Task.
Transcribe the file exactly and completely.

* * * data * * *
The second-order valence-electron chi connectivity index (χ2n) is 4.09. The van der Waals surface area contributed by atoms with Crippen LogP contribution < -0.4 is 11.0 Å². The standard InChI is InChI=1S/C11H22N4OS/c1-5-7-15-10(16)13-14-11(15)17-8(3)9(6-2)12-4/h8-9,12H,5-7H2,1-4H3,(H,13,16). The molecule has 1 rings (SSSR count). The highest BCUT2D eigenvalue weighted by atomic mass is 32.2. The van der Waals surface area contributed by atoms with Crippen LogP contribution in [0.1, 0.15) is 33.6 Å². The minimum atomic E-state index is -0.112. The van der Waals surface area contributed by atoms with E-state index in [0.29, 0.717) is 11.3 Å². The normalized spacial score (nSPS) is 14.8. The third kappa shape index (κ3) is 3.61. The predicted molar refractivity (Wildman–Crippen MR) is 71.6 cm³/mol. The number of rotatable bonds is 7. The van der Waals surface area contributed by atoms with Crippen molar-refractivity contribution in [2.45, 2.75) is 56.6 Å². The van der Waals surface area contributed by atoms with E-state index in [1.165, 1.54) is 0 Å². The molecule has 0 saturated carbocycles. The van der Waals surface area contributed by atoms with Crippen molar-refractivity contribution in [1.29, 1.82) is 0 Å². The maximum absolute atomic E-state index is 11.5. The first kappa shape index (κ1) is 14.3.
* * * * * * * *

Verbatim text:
The second-order valence-electron chi connectivity index (χ2n) is 4.09. The van der Waals surface area contributed by atoms with Crippen LogP contribution < -0.4 is 11.0 Å². The standard InChI is InChI=1S/C11H22N4OS/c1-5-7-15-10(16)13-14-11(15)17-8(3)9(6-2)12-4/h8-9,12H,5-7H2,1-4H3,(H,13,16). The molecule has 1 rings (SSSR count). The highest BCUT2D eigenvalue weighted by atomic mass is 32.2. The van der Waals surface area contributed by atoms with Crippen LogP contribution in [0.1, 0.15) is 33.6 Å². The minimum atomic E-state index is -0.112. The van der Waals surface area contributed by atoms with E-state index in [0.29, 0.717) is 11.3 Å². The normalized spacial score (nSPS) is 14.8. The third kappa shape index (κ3) is 3.61. The predicted molar refractivity (Wildman–Crippen MR) is 71.6 cm³/mol. The number of rotatable bonds is 7. The van der Waals surface area contributed by atoms with Crippen molar-refractivity contribution in [2.45, 2.75) is 56.6 Å². The van der Waals surface area contributed by atoms with E-state index in [1.165, 1.54) is 0 Å². The molecule has 0 saturated carbocycles. The van der Waals surface area contributed by atoms with Crippen molar-refractivity contribution in [1.29, 1.82) is 0 Å². The maximum absolute atomic E-state index is 11.5. The first kappa shape index (κ1) is 14.3.